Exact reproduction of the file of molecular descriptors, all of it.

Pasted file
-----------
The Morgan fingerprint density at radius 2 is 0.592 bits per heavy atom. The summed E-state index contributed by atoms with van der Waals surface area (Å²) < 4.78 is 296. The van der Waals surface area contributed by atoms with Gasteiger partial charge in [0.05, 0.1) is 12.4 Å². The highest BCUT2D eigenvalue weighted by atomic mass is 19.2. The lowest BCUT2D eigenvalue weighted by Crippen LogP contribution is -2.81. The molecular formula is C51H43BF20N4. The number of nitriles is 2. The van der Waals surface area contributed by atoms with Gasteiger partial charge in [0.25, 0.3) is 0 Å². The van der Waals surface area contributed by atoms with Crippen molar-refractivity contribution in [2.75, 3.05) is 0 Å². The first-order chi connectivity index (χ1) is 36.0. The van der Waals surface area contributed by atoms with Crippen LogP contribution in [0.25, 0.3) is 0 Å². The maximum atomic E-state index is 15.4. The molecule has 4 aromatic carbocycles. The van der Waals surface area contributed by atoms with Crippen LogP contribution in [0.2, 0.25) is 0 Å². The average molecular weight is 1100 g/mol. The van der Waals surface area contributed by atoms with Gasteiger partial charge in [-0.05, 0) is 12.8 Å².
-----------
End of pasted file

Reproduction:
The Morgan fingerprint density at radius 2 is 0.592 bits per heavy atom. The summed E-state index contributed by atoms with van der Waals surface area (Å²) < 4.78 is 296. The van der Waals surface area contributed by atoms with Gasteiger partial charge in [0.05, 0.1) is 12.4 Å². The highest BCUT2D eigenvalue weighted by atomic mass is 19.2. The lowest BCUT2D eigenvalue weighted by Crippen LogP contribution is -2.81. The molecular formula is C51H43BF20N4. The number of nitriles is 2. The van der Waals surface area contributed by atoms with Gasteiger partial charge in [0.25, 0.3) is 0 Å². The van der Waals surface area contributed by atoms with Crippen molar-refractivity contribution in [2.75, 3.05) is 0 Å². The first-order chi connectivity index (χ1) is 36.0. The van der Waals surface area contributed by atoms with Crippen LogP contribution in [0.25, 0.3) is 0 Å². The maximum atomic E-state index is 15.4. The molecule has 4 aromatic carbocycles. The van der Waals surface area contributed by atoms with Crippen LogP contribution in [0.2, 0.25) is 0 Å². The average molecular weight is 1100 g/mol. The van der Waals surface area contributed by atoms with Gasteiger partial charge in [-0.05, 0) is 12.8 Å².